Reply Sun 18 Aug, 2013 05:39 pm
@revelette,
By preventing the return of Morsi and potentially their own demise?

HellifIknow what the truth is of the matter. It was an opinion expressed by an American talking head.
0 Replies
 
izzythepush
 
  2  
Reply Sun 18 Aug, 2013 05:55 pm
@revelette,
You're right, they were elected into power, but they were still adjusting to the reins of power. They hadn't taken over yet.

I would echo JPB's 'hellifIknow.' on this.

This is very much an Arab thing, we can try to understand it, but our Western minds rotate around a very different axis.

Look at what happened when there was a revolution in France.

History will judge Sisi as either a tyrant or the saviour of the revolution. It's way too soon to tell.
0 Replies
 
gungasnake
 
  -3  
Reply Sun 18 Aug, 2013 07:29 pm
@gungasnake,
Quote:
Another interesting thing which has happened is that the military bosses who have taken over Egypt (to spare it from oblivion) are promising to rebuild the Christian churches which the animals have destroyed:

http://www.foxnews.com/world/2013/08/16/egyptian-military-chief-vows-to-rebuild-coptic-churches/

The message in that is simple: those guys may no longer give a rat's ass what Americans think of them or what George Soros or Bork Obunga think, but they DO care what Vladimir Putin thinks...


http://www.debka.com/newsupdatepopup/5380/

Quote:

« Breaking News »
Putin acts in support of Egyptian military
DEBKAfile August 17, 2013, 6:54 PM (GMT+02:00)
Russian President Vladimir Putin called an extraordinary session at the Kremlin Saturday to “discuss the situation in Egypt and take the necessary steps to the put Russian military facilities at the Egyptian military's disposal,” said an announcement in Moscow, without elaborating. Putin said further that “Russia will arrange for joint military exercises with the Egyptian army.” DEBKAfile: Moscow’s steps directly conflict with Western condemnation of the Egyptian military’s crackdown on the Muslim Brotherhood. They were taken shortly after President Barack Obama cancelled a joint military exercise with Egypt as a mark of US disapproval.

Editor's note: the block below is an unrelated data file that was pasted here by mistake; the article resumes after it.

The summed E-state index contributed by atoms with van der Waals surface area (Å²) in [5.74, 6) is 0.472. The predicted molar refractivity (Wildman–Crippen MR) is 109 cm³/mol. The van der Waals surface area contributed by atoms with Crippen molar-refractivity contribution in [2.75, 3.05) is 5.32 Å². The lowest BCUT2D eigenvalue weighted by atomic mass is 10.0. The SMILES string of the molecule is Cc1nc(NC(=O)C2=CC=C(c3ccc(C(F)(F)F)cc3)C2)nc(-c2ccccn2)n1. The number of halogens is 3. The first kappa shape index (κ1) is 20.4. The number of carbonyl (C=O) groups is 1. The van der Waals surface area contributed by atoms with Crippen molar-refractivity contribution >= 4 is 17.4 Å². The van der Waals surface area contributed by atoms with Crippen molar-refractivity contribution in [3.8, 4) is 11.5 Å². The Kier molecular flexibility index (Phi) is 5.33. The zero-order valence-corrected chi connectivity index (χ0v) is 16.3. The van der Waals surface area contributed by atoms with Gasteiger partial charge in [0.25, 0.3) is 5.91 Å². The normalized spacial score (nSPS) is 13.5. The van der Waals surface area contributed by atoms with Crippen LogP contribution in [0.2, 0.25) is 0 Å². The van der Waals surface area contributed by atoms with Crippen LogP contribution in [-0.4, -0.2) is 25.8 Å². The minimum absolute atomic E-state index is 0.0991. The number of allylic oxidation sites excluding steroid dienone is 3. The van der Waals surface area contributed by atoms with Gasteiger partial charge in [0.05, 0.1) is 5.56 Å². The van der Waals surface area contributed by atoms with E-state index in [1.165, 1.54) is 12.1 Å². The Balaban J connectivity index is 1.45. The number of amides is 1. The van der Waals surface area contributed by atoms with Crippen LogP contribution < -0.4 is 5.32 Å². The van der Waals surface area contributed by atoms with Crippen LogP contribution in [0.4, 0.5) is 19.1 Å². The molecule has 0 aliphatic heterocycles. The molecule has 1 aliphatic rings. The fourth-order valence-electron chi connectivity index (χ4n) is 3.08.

Discussion on FR:
http://freerepublic.com/focus/news/3055973/posts?page=1

After five years of Obunga/llibtard rule, US foreign policy is basically a shambles.
0 Replies
 
gungasnake
 
  -3  
Reply Sun 18 Aug, 2013 07:43 pm
http://blogs.the-american-interest.com/wrm/2013/08/18/bambi-meets-godzilla-in-the-middle-east/

Quote:
....President Obama has had a rude awakening in the Middle East. The region he thought existed was an illusion built on American progressive assumptions about the way the world works. In the dream Middle East, democracy at least of a sort was just around the corner. Moderate Islamists would engage with the democratic process, and the experience would lead them to ever more moderate behavior. If America got itself on the “right side of history,” and supported this hopeful development, both America’s values and its interests would be served. Our relationships with the peoples of the Middle East would improve as they saw Washington supporting the emergence of democracy in the region, and Al Qaeda and the other violent groups would lose influence as moderate Islamist parties guided their countries to prosperity and democracy.
This vision, sadly, has turned out to be a mirage, and Washington is discovering that fact only after the administration followed the deceptive illusion out into the deep desert. The vultures are circling now as American policy crawls forlornly over the dunes; with both the New York Times and the Washington Post running “what went wrong” obituaries for the President’s efforts in Egypt, not even the MSM can avoid the harsh truth that President Obama’s Middle East policies have collapsed into an ugly and incoherent mess......
0 Replies
 
Thomas
 
  2  
Reply Mon 19 Aug, 2013 06:03 am
@maxdancona,
maxdancona wrote:
I think you are wrong about that Thomas. Most of the Ayn-Randian wing of the tea party are staunchly religious. And yes, I am aware of the basic contradiction that exists because of the real Ayn Rand's strong atheism.

Quite possible that I'm wrong. For the most part I have given up trying to understand the Tea Party. This way lies madness.
0 Replies
 
Thomas
 
  3  
Reply Mon 19 Aug, 2013 06:20 am
@maxdancona,
maxdancona wrote: